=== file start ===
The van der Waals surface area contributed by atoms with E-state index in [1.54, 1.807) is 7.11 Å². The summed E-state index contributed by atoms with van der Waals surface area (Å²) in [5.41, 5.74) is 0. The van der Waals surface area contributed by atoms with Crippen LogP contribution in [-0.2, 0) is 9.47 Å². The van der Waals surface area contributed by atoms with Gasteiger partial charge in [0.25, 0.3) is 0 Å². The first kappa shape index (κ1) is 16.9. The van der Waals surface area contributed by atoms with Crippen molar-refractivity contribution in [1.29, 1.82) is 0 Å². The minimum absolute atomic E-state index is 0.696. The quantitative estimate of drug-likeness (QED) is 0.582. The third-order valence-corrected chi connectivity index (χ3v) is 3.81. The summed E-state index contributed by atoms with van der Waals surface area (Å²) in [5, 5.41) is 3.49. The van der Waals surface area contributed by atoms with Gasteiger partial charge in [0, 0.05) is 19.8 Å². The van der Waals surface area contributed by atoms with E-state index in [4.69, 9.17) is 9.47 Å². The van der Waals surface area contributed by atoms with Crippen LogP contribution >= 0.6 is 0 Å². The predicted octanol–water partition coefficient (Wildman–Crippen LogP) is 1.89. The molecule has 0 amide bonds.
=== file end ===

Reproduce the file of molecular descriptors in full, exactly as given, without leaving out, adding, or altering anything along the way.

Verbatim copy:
The van der Waals surface area contributed by atoms with E-state index in [1.54, 1.807) is 7.11 Å². The summed E-state index contributed by atoms with van der Waals surface area (Å²) in [5.41, 5.74) is 0. The van der Waals surface area contributed by atoms with Crippen LogP contribution in [-0.2, 0) is 9.47 Å². The van der Waals surface area contributed by atoms with Gasteiger partial charge in [0.25, 0.3) is 0 Å². The first kappa shape index (κ1) is 16.9. The van der Waals surface area contributed by atoms with Crippen molar-refractivity contribution in [1.29, 1.82) is 0 Å². The minimum absolute atomic E-state index is 0.696. The quantitative estimate of drug-likeness (QED) is 0.582. The third-order valence-corrected chi connectivity index (χ3v) is 3.81. The summed E-state index contributed by atoms with van der Waals surface area (Å²) in [5, 5.41) is 3.49. The van der Waals surface area contributed by atoms with Gasteiger partial charge in [0, 0.05) is 19.8 Å². The van der Waals surface area contributed by atoms with E-state index in [4.69, 9.17) is 9.47 Å². The van der Waals surface area contributed by atoms with Crippen LogP contribution >= 0.6 is 0 Å². The predicted octanol–water partition coefficient (Wildman–Crippen LogP) is 1.89. The molecule has 0 amide bonds.